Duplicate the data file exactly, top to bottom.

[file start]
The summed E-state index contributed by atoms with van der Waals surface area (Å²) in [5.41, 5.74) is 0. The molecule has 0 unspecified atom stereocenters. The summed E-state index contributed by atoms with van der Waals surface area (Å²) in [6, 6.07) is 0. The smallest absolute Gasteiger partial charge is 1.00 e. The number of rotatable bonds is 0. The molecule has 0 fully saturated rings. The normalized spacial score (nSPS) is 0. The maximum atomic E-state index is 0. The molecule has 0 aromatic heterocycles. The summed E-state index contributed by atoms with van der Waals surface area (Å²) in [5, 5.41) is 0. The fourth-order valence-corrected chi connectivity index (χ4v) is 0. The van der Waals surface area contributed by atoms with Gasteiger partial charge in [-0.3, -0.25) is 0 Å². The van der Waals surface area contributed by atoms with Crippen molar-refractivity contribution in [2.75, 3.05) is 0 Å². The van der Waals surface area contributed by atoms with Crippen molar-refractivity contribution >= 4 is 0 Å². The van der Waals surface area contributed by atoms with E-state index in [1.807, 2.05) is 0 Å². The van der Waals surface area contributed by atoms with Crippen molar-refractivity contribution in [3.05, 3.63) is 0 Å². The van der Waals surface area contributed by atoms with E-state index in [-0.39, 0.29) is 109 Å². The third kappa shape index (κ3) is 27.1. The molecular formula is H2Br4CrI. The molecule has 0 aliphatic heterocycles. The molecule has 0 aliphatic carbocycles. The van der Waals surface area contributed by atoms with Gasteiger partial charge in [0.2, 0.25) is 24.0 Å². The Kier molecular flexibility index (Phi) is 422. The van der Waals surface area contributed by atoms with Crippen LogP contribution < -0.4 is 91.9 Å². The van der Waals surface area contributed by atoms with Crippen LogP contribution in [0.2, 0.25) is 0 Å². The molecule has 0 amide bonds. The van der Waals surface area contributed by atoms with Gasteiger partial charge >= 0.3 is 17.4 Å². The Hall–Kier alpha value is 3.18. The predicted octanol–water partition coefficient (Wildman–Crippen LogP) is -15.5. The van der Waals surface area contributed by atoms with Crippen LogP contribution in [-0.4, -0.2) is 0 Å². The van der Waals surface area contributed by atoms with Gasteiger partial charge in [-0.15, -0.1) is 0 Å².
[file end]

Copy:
The summed E-state index contributed by atoms with van der Waals surface area (Å²) in [5.41, 5.74) is 0. The molecule has 0 unspecified atom stereocenters. The summed E-state index contributed by atoms with van der Waals surface area (Å²) in [6, 6.07) is 0. The smallest absolute Gasteiger partial charge is 1.00 e. The number of rotatable bonds is 0. The molecule has 0 fully saturated rings. The normalized spacial score (nSPS) is 0. The maximum atomic E-state index is 0. The molecule has 0 aromatic heterocycles. The summed E-state index contributed by atoms with van der Waals surface area (Å²) in [5, 5.41) is 0. The fourth-order valence-corrected chi connectivity index (χ4v) is 0. The van der Waals surface area contributed by atoms with Gasteiger partial charge in [-0.3, -0.25) is 0 Å². The van der Waals surface area contributed by atoms with Crippen molar-refractivity contribution in [2.75, 3.05) is 0 Å². The van der Waals surface area contributed by atoms with Crippen molar-refractivity contribution >= 4 is 0 Å². The van der Waals surface area contributed by atoms with E-state index in [1.807, 2.05) is 0 Å². The van der Waals surface area contributed by atoms with Crippen molar-refractivity contribution in [3.05, 3.63) is 0 Å². The van der Waals surface area contributed by atoms with E-state index in [-0.39, 0.29) is 109 Å². The third kappa shape index (κ3) is 27.1. The molecular formula is H2Br4CrI. The molecule has 0 aliphatic heterocycles. The molecule has 0 aliphatic carbocycles. The van der Waals surface area contributed by atoms with Gasteiger partial charge in [0.2, 0.25) is 24.0 Å². The Kier molecular flexibility index (Phi) is 422. The van der Waals surface area contributed by atoms with Crippen LogP contribution < -0.4 is 91.9 Å². The van der Waals surface area contributed by atoms with Crippen LogP contribution in [0.2, 0.25) is 0 Å². The molecule has 0 amide bonds. The van der Waals surface area contributed by atoms with Gasteiger partial charge >= 0.3 is 17.4 Å². The Hall–Kier alpha value is 3.18. The predicted octanol–water partition coefficient (Wildman–Crippen LogP) is -15.5. The van der Waals surface area contributed by atoms with Crippen LogP contribution in [-0.4, -0.2) is 0 Å². The van der Waals surface area contributed by atoms with Gasteiger partial charge in [-0.15, -0.1) is 0 Å².